Salem Glen offers college assistance program
By Sandi Scannelli
For the Clemmons Courier
Salem Glen, a neighborhood of roughly 400 homes spanning Clemmons in Forsyth and Davidson counties, has redefined what it means to live in a remarkable place. Its residents appreciate the potential influence and difference that their collective talents and resource can inspire. Salem Glen already supports the Clemmons Food Pantry, recently benefitting from a mailbox-painting project that resulted in a more than $10,000 contribution to the pantry. Now, a group of neighbors has developed, communicated and adopted a plan to create a special college assistance program. The program will provide up to $2,500 in financial support for college tuition and direct course expenses complemented with mentoring and other support from the experience and skills of its residents. The program will accept one to two students-in-need a year who are pursuing a degree or career certification from Forsyth Tech or Davidson County community colleges. The selected student can be a graduating high school senior or a young adult/adult who has decided to return to school to improve his/her career opportunities. Applicants must be residents of either Forsyth or Davidson counties.
Why this design? The importance of a post-secondary education in securing a higher-wage career is well known. However, only about 20-30% of community college students complete a degree program within 150% of the traditional time (e.g. completing a two-year program within three years). Financial issues only account for part of the dropout or delay. Other reasons include inadequate academic preparation, work and family conflicts, lack of support, and reconsidered career goals. Completing such programs requires preparation, realistic expectations, discipline, and perseverance through challenges. Salem Glen wants to go beyond a financial award and lend a team of talent and guidance from its professional teachers and business leaders to improve and accelerate the graduation rate.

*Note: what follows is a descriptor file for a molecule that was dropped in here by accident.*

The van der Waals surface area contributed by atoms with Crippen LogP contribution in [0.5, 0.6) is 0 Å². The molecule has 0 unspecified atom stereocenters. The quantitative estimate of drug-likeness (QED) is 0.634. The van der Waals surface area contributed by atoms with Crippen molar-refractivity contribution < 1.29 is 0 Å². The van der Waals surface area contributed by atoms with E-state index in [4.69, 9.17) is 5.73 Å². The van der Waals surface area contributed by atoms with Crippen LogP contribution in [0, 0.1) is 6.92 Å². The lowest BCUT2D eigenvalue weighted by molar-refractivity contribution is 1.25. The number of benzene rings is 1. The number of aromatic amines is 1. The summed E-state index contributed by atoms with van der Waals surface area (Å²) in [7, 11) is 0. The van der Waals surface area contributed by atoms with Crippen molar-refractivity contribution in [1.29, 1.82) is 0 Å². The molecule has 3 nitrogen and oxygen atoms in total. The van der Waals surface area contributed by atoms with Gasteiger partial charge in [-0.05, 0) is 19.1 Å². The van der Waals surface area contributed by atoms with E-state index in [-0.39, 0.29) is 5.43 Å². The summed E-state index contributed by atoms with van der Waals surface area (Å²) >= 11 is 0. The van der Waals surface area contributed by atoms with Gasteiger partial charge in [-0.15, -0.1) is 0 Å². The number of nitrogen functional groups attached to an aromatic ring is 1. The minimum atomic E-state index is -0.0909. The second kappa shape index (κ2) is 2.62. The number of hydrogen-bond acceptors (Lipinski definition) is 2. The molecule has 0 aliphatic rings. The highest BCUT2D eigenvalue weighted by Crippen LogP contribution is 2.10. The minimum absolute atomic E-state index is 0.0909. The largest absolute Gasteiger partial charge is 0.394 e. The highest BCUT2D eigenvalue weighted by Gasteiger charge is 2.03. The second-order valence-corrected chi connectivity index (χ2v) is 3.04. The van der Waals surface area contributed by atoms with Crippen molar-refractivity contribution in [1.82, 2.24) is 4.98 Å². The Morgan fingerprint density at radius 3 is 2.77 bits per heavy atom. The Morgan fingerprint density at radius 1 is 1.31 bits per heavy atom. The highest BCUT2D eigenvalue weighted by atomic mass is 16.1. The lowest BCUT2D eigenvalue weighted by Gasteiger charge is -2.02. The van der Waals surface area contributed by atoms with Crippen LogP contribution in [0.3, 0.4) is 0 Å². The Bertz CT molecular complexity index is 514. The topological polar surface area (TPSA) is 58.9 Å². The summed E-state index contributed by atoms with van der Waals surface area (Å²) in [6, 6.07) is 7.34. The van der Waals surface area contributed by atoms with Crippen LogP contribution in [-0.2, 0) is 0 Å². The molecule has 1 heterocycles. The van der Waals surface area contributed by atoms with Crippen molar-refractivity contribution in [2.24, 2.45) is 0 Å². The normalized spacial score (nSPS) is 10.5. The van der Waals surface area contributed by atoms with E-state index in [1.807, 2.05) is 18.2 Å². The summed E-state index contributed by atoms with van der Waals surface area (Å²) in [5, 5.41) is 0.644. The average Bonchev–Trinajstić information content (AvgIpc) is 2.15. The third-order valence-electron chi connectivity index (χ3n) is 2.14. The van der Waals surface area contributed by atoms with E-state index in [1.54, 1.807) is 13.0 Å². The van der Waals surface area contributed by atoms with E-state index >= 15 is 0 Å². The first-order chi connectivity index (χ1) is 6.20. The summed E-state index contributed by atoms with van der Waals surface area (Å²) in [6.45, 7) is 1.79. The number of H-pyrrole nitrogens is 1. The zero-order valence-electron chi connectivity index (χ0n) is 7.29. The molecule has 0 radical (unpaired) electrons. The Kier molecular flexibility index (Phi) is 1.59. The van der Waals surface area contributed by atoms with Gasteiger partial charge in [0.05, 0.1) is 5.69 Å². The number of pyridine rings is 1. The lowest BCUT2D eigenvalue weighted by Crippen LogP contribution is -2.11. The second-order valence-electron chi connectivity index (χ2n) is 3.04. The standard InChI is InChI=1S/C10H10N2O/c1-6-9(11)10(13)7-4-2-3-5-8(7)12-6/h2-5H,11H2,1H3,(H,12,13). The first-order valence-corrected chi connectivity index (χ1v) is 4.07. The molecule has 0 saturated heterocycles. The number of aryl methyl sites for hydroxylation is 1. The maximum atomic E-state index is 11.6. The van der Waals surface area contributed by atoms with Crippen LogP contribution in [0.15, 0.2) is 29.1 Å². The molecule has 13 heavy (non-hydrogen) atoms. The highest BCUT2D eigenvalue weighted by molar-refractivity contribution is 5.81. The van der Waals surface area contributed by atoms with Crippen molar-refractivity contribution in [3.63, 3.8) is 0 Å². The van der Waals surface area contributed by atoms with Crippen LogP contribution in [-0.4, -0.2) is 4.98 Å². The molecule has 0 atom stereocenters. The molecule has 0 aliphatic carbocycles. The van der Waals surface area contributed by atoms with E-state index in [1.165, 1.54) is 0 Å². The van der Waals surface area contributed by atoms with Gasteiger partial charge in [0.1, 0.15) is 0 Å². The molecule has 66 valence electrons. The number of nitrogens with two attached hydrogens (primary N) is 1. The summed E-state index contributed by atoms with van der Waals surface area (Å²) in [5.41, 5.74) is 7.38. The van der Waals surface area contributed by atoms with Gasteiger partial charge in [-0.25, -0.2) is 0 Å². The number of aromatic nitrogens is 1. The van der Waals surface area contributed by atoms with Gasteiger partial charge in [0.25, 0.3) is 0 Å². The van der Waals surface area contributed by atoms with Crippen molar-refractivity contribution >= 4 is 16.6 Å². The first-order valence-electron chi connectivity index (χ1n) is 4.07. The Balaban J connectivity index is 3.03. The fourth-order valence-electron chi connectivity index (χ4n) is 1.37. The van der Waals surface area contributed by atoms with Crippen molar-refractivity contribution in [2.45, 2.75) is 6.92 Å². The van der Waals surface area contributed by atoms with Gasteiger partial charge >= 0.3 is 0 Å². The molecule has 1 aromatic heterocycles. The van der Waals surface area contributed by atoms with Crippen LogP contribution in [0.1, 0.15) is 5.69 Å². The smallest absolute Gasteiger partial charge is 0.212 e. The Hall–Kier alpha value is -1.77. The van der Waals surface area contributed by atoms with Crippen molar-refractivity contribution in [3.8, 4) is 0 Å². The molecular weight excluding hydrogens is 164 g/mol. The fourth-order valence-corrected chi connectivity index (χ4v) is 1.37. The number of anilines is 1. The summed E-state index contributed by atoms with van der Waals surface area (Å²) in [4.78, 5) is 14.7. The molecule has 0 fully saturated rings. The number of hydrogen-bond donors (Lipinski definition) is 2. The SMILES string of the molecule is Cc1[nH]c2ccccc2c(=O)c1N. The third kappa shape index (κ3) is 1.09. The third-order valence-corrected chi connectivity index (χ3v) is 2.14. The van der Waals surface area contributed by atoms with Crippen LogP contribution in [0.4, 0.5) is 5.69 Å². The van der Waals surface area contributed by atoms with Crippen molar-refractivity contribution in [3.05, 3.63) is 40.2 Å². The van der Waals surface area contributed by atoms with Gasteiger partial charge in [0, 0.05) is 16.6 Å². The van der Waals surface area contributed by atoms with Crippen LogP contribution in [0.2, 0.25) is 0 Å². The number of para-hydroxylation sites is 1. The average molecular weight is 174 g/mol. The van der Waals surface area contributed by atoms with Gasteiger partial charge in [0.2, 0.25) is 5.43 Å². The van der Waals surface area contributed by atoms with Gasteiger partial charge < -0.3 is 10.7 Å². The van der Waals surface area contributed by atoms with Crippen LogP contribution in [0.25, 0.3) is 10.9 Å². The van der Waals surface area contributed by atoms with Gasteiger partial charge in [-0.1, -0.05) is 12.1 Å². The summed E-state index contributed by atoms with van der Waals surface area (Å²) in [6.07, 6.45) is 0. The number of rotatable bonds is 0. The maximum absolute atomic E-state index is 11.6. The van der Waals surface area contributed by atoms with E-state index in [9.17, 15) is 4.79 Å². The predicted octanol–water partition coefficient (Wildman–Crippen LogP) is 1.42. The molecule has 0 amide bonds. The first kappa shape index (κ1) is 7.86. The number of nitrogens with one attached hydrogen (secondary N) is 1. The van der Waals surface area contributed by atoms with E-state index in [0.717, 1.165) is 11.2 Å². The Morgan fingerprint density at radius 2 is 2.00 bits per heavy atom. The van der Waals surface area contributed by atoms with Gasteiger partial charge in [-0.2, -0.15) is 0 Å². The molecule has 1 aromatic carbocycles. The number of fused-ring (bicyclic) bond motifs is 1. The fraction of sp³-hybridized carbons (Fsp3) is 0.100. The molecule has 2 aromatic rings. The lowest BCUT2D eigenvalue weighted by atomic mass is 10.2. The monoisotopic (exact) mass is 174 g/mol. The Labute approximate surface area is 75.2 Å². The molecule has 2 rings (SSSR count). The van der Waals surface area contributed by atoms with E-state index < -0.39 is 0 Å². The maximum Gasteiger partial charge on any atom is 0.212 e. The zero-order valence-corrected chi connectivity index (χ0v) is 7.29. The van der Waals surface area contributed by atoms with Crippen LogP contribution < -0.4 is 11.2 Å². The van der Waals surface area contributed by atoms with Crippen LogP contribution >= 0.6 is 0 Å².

Not only is the design a different kind of scholarship, so is the source. Rare are examples of a neighborhood banding together to pool its talents and resources with a shared goal to help students through their career preparation. Ken Burkel, former Clemmons Community Foundation Board leader and a current fund partner of the foundation started the conversation that resulted in the program. He invited several of his neighbors to explore additional ways that the neighborhood could collectively help the community. Ken’s group of neighbors discussed the shortage of skilled and technical workers in the pipeline and the slow uptake of high school seniors to embrace the rigors of career preparation. The group concluded that the neighborhood could help students focus and accelerate successful career preparation by offering mentors, encouragement, connections, and other support to tackle the array of impediments to college graduation. Planning committee leader Susan Preston, a retired educator who now substitutes at West Forsyth High School, talks about her involvement and excitement. “Being involved in a neighborhood that gives back in so many ways is a blessing,” Preston said. “Advocating for education is near and dear to my heart; promoting a unique neighborhood assistance program is truly exciting. My neighbors in Salem Glen are such generous people, offering their time, talents and monies. Working together with the Clemmons Community Foundation, Salem Glen will continue to expand its community outreach, helping to provide educational opportunities for deserving college applicants.”
Salem Glen’s leaders may be onto something that may change the future of what is currently termed a “scholarship,” going far beyond financial assistance. This story is just beginning.
Application for the Salem Glen College Assistance Program will be available this spring for students enrolling or continuing in the fall of 2020. For more information about the application process or program, contact Mark Batten at email@example.com or 336-663-6794.
Sandi Scannelli is president and CEO of the Clemmons Community Foundation.